There’s not that much different about this desktop from previous versions of windows. Basically there’s very little difference between Windows 7 and 8 in this respect. The biggest change you’ll notice is that the start button is now gone. Hover your mouse in the bottom left corner of the screen, and you’ll see the Start Page appear as a small icon. Clicking that will get you back to the Modern UI (or live tiles) page.
It’s worth mentioning here that Windows 8 feels like it was made for a tablet. The big bold design is perfect for fingers. A mouse just feels a little clunky in there. Which then leads me to wonder why something designed for tablets would have a traditional Desktop view. And here we come to the heart of the matter. Before the iPhone (and iPad), manufacturers would try to squeeze a full operating system onto portable devices. Window CE was found on a host of PDA’s, and GPS navigation systems. The sheer silliness of using a stylus and clicking on a tiny Start Button are memories I’m trying my best to forget. When Apple released the iPhone, one of the biggest surprises was that their OS X would NOT be on the phone. Instead, we got a completely redesigned system made just for the iPhone. Many questioned whether that was a wise move on Apple’s part, but subsequent years and iPhone models later, we now know that mobile and touch devices shouldn’t run full Desktop environments.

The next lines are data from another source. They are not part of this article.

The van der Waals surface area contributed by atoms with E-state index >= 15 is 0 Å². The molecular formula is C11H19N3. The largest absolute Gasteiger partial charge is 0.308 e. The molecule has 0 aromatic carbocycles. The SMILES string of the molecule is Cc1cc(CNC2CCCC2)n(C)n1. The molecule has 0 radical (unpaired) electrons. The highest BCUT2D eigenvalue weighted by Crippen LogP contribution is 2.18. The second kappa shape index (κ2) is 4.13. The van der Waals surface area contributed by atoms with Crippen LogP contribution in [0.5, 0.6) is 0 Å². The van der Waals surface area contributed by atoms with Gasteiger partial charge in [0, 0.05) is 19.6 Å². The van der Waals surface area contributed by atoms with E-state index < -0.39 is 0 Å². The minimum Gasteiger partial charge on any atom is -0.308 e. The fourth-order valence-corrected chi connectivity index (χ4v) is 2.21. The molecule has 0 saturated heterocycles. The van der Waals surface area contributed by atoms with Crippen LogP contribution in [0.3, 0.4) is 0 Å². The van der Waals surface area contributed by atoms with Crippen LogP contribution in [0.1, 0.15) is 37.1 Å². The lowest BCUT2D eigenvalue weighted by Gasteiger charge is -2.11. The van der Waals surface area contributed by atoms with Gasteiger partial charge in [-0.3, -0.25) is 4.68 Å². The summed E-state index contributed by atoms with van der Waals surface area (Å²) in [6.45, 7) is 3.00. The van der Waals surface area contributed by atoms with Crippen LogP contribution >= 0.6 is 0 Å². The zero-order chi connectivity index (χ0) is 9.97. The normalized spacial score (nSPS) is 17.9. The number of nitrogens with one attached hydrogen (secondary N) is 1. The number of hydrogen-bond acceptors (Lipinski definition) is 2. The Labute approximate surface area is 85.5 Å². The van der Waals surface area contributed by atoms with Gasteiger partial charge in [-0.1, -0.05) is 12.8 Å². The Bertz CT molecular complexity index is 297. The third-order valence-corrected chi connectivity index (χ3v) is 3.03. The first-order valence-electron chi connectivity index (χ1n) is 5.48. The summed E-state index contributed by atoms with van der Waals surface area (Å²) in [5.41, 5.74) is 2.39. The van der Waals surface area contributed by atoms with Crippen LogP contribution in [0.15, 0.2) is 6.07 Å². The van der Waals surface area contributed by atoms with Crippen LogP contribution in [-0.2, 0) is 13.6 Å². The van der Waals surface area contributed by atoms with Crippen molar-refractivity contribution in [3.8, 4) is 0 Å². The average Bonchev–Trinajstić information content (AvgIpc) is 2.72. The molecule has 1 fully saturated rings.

And this is where Windows 8 feels confusing and upsetting. On the Start Page, clicking on the weather App opens it up in full screen mode. On a phone or tablet this is normal behaviour. On a 15″ MacBook Pro it just fills the screen up with empty space. Most apps on the Start Page open like this, and for my taste, it doesn’t quite work on a computer.
Moving to the Desktop, there’s not much of a change from previous windows. Microsoft have opted to go bold in this version. Bevels, highlights, and all types of shiny-ness have been removed from all windows. This has quite a jarring effect on the viewer. Whereas the Mac uses shadows to depict a window being on top of another, Windows 8 doesn’t have any. When you have a stack of windows on top of each other, it can get near impossible to discern what’s what. Say what you will about Apple and it’s Skeuomorphism elements, I believe that users need visual clues as to where they are and what they are doing.